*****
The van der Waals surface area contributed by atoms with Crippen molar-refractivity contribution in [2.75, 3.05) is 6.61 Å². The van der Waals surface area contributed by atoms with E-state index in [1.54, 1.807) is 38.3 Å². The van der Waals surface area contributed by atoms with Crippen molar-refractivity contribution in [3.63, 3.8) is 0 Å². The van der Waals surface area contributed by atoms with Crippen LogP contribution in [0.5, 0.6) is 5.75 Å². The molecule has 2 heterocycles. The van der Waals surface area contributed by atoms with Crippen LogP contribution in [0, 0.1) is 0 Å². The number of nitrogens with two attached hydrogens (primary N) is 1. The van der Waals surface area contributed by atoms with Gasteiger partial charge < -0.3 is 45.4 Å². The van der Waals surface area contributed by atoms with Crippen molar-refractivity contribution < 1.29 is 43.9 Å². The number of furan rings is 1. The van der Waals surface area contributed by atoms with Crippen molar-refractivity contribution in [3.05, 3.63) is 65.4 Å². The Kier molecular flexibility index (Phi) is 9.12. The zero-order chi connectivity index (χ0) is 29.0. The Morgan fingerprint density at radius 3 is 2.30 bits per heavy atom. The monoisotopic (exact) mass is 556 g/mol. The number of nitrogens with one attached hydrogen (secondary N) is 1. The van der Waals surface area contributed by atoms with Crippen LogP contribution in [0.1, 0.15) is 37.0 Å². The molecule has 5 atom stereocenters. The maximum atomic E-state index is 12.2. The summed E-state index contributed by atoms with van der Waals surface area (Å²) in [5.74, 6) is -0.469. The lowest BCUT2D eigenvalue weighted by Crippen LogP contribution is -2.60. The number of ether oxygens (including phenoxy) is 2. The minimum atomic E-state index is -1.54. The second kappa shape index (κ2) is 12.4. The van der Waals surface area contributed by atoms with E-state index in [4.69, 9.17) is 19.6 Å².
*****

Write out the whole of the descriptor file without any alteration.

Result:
The van der Waals surface area contributed by atoms with Crippen molar-refractivity contribution in [2.75, 3.05) is 6.61 Å². The van der Waals surface area contributed by atoms with E-state index in [1.54, 1.807) is 38.3 Å². The van der Waals surface area contributed by atoms with Crippen molar-refractivity contribution in [3.63, 3.8) is 0 Å². The van der Waals surface area contributed by atoms with Crippen LogP contribution in [0.5, 0.6) is 5.75 Å². The molecule has 2 heterocycles. The van der Waals surface area contributed by atoms with Crippen LogP contribution in [0, 0.1) is 0 Å². The number of nitrogens with two attached hydrogens (primary N) is 1. The van der Waals surface area contributed by atoms with Gasteiger partial charge < -0.3 is 45.4 Å². The van der Waals surface area contributed by atoms with Crippen molar-refractivity contribution < 1.29 is 43.9 Å². The number of furan rings is 1. The van der Waals surface area contributed by atoms with Crippen molar-refractivity contribution in [3.05, 3.63) is 65.4 Å². The Kier molecular flexibility index (Phi) is 9.12. The zero-order chi connectivity index (χ0) is 29.0. The Morgan fingerprint density at radius 3 is 2.30 bits per heavy atom. The monoisotopic (exact) mass is 556 g/mol. The number of nitrogens with one attached hydrogen (secondary N) is 1. The van der Waals surface area contributed by atoms with Crippen LogP contribution in [0.1, 0.15) is 37.0 Å². The molecule has 5 atom stereocenters. The maximum atomic E-state index is 12.2. The summed E-state index contributed by atoms with van der Waals surface area (Å²) in [5.74, 6) is -0.469. The lowest BCUT2D eigenvalue weighted by Crippen LogP contribution is -2.60. The number of ether oxygens (including phenoxy) is 2. The minimum atomic E-state index is -1.54. The second kappa shape index (κ2) is 12.4. The van der Waals surface area contributed by atoms with E-state index in [4.69, 9.17) is 19.6 Å².